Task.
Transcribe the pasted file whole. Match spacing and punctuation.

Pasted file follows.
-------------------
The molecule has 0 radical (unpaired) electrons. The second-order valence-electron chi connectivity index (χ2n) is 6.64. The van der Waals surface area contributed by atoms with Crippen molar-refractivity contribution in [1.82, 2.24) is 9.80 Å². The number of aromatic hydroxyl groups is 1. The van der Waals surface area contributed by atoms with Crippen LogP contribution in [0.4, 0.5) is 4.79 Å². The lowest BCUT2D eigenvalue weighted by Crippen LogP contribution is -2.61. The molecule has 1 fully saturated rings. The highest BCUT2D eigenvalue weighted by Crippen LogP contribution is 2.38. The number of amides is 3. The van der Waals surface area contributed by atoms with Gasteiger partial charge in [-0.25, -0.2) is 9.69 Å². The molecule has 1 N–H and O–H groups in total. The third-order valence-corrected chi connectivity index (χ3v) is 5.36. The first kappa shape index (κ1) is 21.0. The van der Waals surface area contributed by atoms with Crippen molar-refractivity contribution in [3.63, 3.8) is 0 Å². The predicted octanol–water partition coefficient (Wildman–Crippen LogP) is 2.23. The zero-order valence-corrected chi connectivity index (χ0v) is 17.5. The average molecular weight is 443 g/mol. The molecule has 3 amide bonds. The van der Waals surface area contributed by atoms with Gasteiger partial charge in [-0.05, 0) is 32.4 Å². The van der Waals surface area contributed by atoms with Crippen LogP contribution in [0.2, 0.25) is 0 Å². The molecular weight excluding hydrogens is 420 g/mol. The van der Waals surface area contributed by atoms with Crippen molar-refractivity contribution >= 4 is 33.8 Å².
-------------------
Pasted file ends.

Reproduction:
The molecule has 0 radical (unpaired) electrons. The second-order valence-electron chi connectivity index (χ2n) is 6.64. The van der Waals surface area contributed by atoms with Crippen molar-refractivity contribution in [1.82, 2.24) is 9.80 Å². The number of aromatic hydroxyl groups is 1. The van der Waals surface area contributed by atoms with Crippen LogP contribution in [0.4, 0.5) is 4.79 Å². The lowest BCUT2D eigenvalue weighted by Crippen LogP contribution is -2.61. The molecule has 1 fully saturated rings. The highest BCUT2D eigenvalue weighted by Crippen LogP contribution is 2.38. The number of amides is 3. The van der Waals surface area contributed by atoms with Gasteiger partial charge in [-0.25, -0.2) is 9.69 Å². The molecule has 1 N–H and O–H groups in total. The third-order valence-corrected chi connectivity index (χ3v) is 5.36. The first kappa shape index (κ1) is 21.0. The van der Waals surface area contributed by atoms with Crippen molar-refractivity contribution in [3.63, 3.8) is 0 Å². The predicted octanol–water partition coefficient (Wildman–Crippen LogP) is 2.23. The zero-order valence-corrected chi connectivity index (χ0v) is 17.5. The average molecular weight is 443 g/mol. The molecule has 3 amide bonds. The van der Waals surface area contributed by atoms with Gasteiger partial charge in [-0.05, 0) is 32.4 Å². The van der Waals surface area contributed by atoms with Crippen LogP contribution in [0.2, 0.25) is 0 Å². The molecular weight excluding hydrogens is 420 g/mol. The van der Waals surface area contributed by atoms with Crippen molar-refractivity contribution >= 4 is 33.8 Å².